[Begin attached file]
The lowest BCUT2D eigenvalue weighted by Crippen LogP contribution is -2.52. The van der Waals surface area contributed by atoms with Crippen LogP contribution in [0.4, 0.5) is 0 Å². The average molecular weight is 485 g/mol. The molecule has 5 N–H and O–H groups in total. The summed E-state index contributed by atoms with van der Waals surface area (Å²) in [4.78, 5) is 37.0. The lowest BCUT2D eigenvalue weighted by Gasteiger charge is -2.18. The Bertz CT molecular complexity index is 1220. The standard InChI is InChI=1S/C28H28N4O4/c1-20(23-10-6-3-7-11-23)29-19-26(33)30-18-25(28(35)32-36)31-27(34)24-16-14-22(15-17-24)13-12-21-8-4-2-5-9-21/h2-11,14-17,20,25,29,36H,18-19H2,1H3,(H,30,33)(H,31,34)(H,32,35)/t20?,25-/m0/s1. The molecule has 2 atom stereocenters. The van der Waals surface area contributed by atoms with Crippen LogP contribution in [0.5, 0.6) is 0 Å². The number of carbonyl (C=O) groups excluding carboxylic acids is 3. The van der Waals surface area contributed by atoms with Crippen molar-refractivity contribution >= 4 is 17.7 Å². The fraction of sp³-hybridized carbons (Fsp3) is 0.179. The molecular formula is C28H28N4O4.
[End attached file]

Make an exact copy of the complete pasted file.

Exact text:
The lowest BCUT2D eigenvalue weighted by Crippen LogP contribution is -2.52. The van der Waals surface area contributed by atoms with Crippen LogP contribution in [0.4, 0.5) is 0 Å². The average molecular weight is 485 g/mol. The molecule has 5 N–H and O–H groups in total. The summed E-state index contributed by atoms with van der Waals surface area (Å²) in [4.78, 5) is 37.0. The lowest BCUT2D eigenvalue weighted by Gasteiger charge is -2.18. The Bertz CT molecular complexity index is 1220. The standard InChI is InChI=1S/C28H28N4O4/c1-20(23-10-6-3-7-11-23)29-19-26(33)30-18-25(28(35)32-36)31-27(34)24-16-14-22(15-17-24)13-12-21-8-4-2-5-9-21/h2-11,14-17,20,25,29,36H,18-19H2,1H3,(H,30,33)(H,31,34)(H,32,35)/t20?,25-/m0/s1. The molecule has 2 atom stereocenters. The van der Waals surface area contributed by atoms with Crippen LogP contribution in [0.5, 0.6) is 0 Å². The number of carbonyl (C=O) groups excluding carboxylic acids is 3. The van der Waals surface area contributed by atoms with Crippen molar-refractivity contribution >= 4 is 17.7 Å². The fraction of sp³-hybridized carbons (Fsp3) is 0.179. The molecular formula is C28H28N4O4.